6. Transit Charges
The service of transit involves the delivery of telecommunications traffic from one country to another via a third country. Transit is unavoidable for some developing countries because of their geographical situation. Larger, operators are increasingly offering transit as a competitive service, a practice often called hubbing. Some operators also offer to terminate and reoriginate a particular calla service known as refilein order to exploit arbitrage opportunities in the price of two indirect calls compared with one direct one.
For many countries, transit traffic represents a major portion of their total traffic. For instance, Lesothos transit payments are so high that the country maintains a settlement payment deficit with the rest of the world. No carrier voluntarily publishes transit charges and only one regulator, OFTEL in the United Kingdom, requires publication, and even this obligation is restricted to a few markets where one or more companies hold a dominant position. A transit carrier will typically agree one rate for a traffic stream with both origin and destination countries (the published rate) but actually charge a different, lower rate (the confidential rate) to the origin country. The lack of transparency means that competition is frequently not effective in reducing prices. Using data on transit revenues raised by US companies, it is possible to estimate that the average price for transit was some 17 US cents per minute in 1997 and above 30 US cents in Africa. These rates are actually higher than the FCCs Benchmarks for settlement rates in many parts of the world.
In discussions over transit, the positions adopted by operators of the developed North and the developing South are often the reverse of the positions adopted over settlement rates. For instance, countries of the North which are net exporters of telephone traffic have adopted a position of wanting to see settlement rates reduced towards costs, in a transparent, non-discriminatory and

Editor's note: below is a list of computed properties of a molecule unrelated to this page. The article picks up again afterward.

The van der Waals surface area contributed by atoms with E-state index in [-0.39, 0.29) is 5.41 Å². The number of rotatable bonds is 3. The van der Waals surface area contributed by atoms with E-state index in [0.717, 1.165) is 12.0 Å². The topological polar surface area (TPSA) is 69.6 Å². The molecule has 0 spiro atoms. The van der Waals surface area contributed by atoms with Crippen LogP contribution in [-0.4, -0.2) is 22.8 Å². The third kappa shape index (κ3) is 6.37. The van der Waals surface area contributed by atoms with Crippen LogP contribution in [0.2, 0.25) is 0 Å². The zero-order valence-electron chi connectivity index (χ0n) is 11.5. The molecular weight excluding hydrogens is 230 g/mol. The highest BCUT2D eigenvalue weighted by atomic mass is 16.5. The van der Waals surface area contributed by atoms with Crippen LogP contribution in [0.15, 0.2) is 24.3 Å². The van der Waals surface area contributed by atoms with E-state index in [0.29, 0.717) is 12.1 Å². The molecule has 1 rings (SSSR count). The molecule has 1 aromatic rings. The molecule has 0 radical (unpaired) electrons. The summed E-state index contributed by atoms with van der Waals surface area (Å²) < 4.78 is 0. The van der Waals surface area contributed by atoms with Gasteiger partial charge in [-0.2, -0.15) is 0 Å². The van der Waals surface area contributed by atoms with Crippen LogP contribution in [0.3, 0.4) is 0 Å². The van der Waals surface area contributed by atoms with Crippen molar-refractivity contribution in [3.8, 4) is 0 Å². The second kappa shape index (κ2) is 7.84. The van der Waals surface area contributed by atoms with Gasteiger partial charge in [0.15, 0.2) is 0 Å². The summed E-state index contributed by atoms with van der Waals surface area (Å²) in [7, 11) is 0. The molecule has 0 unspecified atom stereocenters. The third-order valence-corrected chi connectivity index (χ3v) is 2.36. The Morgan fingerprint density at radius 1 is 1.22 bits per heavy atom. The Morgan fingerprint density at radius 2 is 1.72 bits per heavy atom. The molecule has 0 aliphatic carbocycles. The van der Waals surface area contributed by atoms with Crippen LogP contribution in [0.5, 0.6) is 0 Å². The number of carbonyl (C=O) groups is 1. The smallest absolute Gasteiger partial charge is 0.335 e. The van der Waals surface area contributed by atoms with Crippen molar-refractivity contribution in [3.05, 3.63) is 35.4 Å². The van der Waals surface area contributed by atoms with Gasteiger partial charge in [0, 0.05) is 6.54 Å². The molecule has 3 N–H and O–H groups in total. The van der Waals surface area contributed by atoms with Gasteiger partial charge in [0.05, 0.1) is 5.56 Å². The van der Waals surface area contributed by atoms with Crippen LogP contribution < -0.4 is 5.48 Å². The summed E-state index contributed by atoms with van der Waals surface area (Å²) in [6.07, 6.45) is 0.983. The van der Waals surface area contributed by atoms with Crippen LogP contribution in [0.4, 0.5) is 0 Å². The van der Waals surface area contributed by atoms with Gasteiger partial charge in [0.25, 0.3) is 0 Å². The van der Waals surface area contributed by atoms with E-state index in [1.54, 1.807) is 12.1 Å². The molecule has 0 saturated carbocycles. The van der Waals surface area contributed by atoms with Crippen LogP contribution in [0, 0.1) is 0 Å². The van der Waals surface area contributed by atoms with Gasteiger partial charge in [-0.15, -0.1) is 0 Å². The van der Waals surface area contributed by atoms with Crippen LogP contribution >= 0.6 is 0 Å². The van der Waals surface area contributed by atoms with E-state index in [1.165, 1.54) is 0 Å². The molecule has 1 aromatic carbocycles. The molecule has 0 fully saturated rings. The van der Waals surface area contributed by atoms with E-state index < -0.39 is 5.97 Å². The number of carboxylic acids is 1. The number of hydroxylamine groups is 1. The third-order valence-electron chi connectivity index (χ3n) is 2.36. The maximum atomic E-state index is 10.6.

cost-oriented environment. In the case of transit relations, it is the countries of the South which are pushing for lower rates, and the operators of the North which are resisting the call.
The Focus Group has proposed an upper limit on transit charges of 6.7 US cents per minute to be achieved by year end 2000 in relations where the operator lacks a choice of transit service provider. If implemented, this would bring substantial benefits to small and land-locked economies. The FCCs Benchmark Order is curiously silent on the topic of transit, perhaps reflecting the fact that US carriers are among the major providers of the service.
|For many countries, transit traffic represents a major portion of their total traffic
The focus Group has proposed an upper limit on transit charges of 6.7 US cents per minute to be achieved by year end 2000